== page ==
• Participate in third-party certification systems to provide transparency, education, resources, and validation of all City sustainability actions.


The City of Colorado Springs believes in the importance of sustainable energy to meet our needs, including renewable energy projects and increasing efficiency through behavioral change and technology upgrades. Energy has a large impact on greenhouse gas emissions, land degradation, human health, water and air pollution, and habitat loss. Doing our part as a City and community reduces the effects made from energy consumption.


  • Increase energy-use efficiency in City facilities at least 10% by 2035.
  • Have 20% of the City’s energy needs met with renewable sources by 2035.


With ample outdoor recreation, residents of Colorado, and especially the Pikes Peak Region, have a long reputation of healthy lifestyles,  but there are still opportunities to improve this standard. By focusing on increased care and education about preventative lifestyle choices,  we can ensure a healthy, resilient community.

Materials Management & Procurement

We can conserve many of the City’s products by incorporating green procurement practices and increasing the amount we compost, recycle, and reuse to divert material from landfills. This means purchasing products that have minimal lifecycle impacts, which feature bio-based or recycled content, that are designed with the environment in mind, and that are energy/water efficient. These products can compete in price, quality, and performance compared to standard products as well as increase our ability to manage a large portion of our supply chain.

GOALZERO Recycling:

  • GOALZERO recycling is focused on making an IMPACT on hunger in our COMMUNITY. We are currently accepting recyclable materials for FREE PUBLIC DROP-OFF.


  • Reduce the amount of solid waste sent to landfills by 20% by 2035.
  • Minimize, manage, and properly dispose of household hazardous waste – seen with a 20% increase in the amount of hazardous waste dropped off at regional hazardous waste facilities.
  • Individual, business, and government purchasing is guided by the tenants of reduce, reuse, and recycle – shown through the establishment of purchasing guidelines.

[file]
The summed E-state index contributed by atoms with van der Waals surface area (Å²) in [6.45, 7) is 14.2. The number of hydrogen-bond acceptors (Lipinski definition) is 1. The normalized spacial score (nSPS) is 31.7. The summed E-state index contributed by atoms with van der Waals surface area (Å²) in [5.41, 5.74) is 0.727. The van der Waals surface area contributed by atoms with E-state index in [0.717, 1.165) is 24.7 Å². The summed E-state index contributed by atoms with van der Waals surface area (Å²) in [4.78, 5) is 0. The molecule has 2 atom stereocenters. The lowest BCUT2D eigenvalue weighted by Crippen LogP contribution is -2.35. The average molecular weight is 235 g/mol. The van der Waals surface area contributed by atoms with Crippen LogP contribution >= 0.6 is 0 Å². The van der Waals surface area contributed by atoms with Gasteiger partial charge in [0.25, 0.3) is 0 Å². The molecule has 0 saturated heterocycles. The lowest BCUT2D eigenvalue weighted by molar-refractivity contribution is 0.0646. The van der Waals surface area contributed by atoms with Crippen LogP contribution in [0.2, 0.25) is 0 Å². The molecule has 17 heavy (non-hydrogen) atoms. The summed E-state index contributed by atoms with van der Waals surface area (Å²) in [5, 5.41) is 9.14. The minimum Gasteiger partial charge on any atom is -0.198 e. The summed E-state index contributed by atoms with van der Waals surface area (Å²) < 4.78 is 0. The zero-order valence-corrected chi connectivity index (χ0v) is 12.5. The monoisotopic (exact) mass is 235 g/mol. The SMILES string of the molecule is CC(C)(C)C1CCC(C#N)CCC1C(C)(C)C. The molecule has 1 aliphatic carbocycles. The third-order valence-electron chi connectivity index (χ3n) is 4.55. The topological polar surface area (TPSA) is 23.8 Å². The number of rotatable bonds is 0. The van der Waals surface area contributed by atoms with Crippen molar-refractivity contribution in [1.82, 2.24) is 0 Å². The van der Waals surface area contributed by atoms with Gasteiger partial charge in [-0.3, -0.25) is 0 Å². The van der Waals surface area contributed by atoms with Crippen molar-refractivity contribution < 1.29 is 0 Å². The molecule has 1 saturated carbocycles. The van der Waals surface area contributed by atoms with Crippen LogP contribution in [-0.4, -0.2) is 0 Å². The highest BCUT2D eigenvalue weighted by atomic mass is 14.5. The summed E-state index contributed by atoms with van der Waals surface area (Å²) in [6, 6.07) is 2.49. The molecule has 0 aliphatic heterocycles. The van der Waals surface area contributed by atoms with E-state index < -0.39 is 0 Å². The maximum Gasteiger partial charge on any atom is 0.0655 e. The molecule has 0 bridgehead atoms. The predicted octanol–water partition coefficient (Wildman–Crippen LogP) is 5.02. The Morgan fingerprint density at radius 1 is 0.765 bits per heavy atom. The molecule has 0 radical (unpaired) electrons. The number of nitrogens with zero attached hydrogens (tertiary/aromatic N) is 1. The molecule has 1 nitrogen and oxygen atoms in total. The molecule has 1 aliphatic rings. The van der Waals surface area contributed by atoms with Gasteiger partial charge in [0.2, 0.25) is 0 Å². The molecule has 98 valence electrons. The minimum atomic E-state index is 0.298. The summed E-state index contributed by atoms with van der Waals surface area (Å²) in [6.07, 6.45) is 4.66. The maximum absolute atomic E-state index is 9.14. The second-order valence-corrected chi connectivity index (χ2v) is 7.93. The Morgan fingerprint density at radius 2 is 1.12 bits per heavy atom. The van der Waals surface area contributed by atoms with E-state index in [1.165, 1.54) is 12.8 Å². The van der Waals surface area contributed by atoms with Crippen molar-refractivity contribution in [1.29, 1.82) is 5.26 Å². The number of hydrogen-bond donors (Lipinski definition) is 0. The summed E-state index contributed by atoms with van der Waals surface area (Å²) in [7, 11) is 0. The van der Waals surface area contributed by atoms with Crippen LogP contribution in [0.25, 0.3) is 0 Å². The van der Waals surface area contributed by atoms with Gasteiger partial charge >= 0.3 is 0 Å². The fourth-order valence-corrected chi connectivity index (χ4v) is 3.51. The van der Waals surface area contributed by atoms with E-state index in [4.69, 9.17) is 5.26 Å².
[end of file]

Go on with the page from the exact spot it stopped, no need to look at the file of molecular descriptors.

• Increase recycling rates by 80% in City facilities.
  • Educate about reduce, reuse, and recycle practices through newsletters and workshops throughout the city.


The City of Colorado Springs is dedicated to maximizing mobility in the most sustainable way possible. Multi-modal options such as mass transit, biking, walking, and increasing the efficiency of our vehicles are key starting points. How we design our streets and the incentives we provide for switching transportation behaviors are also essential.

More than 75% of our commuters use their own vehicles to get to work and only 10% carpool to work (United Way, 2013). Our highway conditions show the impact of this trend with nearly 68% of our highways being rated as in poor or fair condition (United Way, 2013). Our scores (out of 100) are low across the board with a Walk Score of 35, Transit Score of 18, and Bike Score of 46 (Walk Score, 2016). Additionally, Colorado Springs falls into 45th place out of 50 for bicycling friendly cities in the biennial ranking of U.S. cities (Dille, 2014).

We want to improve the ability of the community to get to where they need to be while reducing our environmental impact and our carbon footprint.


  • Reduce dependency on single-occupancy vehicles through an increase in multi-modal options including bicycle, mass transit, and walking.
  • Increase the efficiency and decrease emissions from single-occupancy vehicles that are used by the City.

Water Management

Increased water demand with a decreased water supply is straining our region’s water security. The City of Colorado Springs is dedicated to increasing best management practices, incorporating technology, and educating about conservation strategies.

According to Colorado Springs Utilities, nearly half of annual water use is by single family residences. The average water use of every resident in Colorado Springs per day is equivalent to over four bathtubs worth of water (Colorado Springs Utilities, 2015).

The City of Colorado Springs believes in strengthening our water management systems and enabling our community with the resources to reduce overconsumption of water.


  • Measure and track water use in various enterprises, services, and facilities.
  • Benchmark water use against available metrics to compare placement.
  • Pursue improvements on poor-performing facilities.
  • Educate City Staff and the community on water use and conservation.


Contact us



(719) 385-6602

Physical Address 

704 E. Boulder Street,

Colorado Springs, CO  80901